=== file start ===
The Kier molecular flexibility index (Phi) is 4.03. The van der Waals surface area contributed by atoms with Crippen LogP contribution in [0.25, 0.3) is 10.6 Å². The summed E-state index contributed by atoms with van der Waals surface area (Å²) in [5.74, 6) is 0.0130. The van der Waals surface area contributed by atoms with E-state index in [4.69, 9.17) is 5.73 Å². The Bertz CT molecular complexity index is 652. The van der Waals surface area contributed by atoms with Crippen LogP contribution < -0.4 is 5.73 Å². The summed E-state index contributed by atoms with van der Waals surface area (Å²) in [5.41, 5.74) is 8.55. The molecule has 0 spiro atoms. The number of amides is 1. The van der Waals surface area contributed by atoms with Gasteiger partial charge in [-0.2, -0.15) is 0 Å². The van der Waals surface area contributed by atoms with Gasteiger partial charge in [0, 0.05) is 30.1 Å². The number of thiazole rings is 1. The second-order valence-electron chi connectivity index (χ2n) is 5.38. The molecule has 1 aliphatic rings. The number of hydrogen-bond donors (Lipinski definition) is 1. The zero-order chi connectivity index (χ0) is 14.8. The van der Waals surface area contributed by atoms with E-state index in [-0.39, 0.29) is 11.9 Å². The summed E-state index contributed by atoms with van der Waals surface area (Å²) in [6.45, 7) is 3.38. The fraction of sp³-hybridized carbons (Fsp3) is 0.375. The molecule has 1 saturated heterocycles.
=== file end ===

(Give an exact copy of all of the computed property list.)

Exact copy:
The Kier molecular flexibility index (Phi) is 4.03. The van der Waals surface area contributed by atoms with Crippen LogP contribution in [0.25, 0.3) is 10.6 Å². The summed E-state index contributed by atoms with van der Waals surface area (Å²) in [5.74, 6) is 0.0130. The van der Waals surface area contributed by atoms with E-state index in [4.69, 9.17) is 5.73 Å². The Bertz CT molecular complexity index is 652. The van der Waals surface area contributed by atoms with Crippen LogP contribution < -0.4 is 5.73 Å². The summed E-state index contributed by atoms with van der Waals surface area (Å²) in [5.41, 5.74) is 8.55. The molecule has 0 spiro atoms. The number of amides is 1. The van der Waals surface area contributed by atoms with Gasteiger partial charge in [-0.2, -0.15) is 0 Å². The van der Waals surface area contributed by atoms with Gasteiger partial charge in [0, 0.05) is 30.1 Å². The number of thiazole rings is 1. The second-order valence-electron chi connectivity index (χ2n) is 5.38. The molecule has 1 aliphatic rings. The number of hydrogen-bond donors (Lipinski definition) is 1. The zero-order chi connectivity index (χ0) is 14.8. The van der Waals surface area contributed by atoms with E-state index in [-0.39, 0.29) is 11.9 Å². The summed E-state index contributed by atoms with van der Waals surface area (Å²) in [6.45, 7) is 3.38. The fraction of sp³-hybridized carbons (Fsp3) is 0.375. The molecule has 1 saturated heterocycles.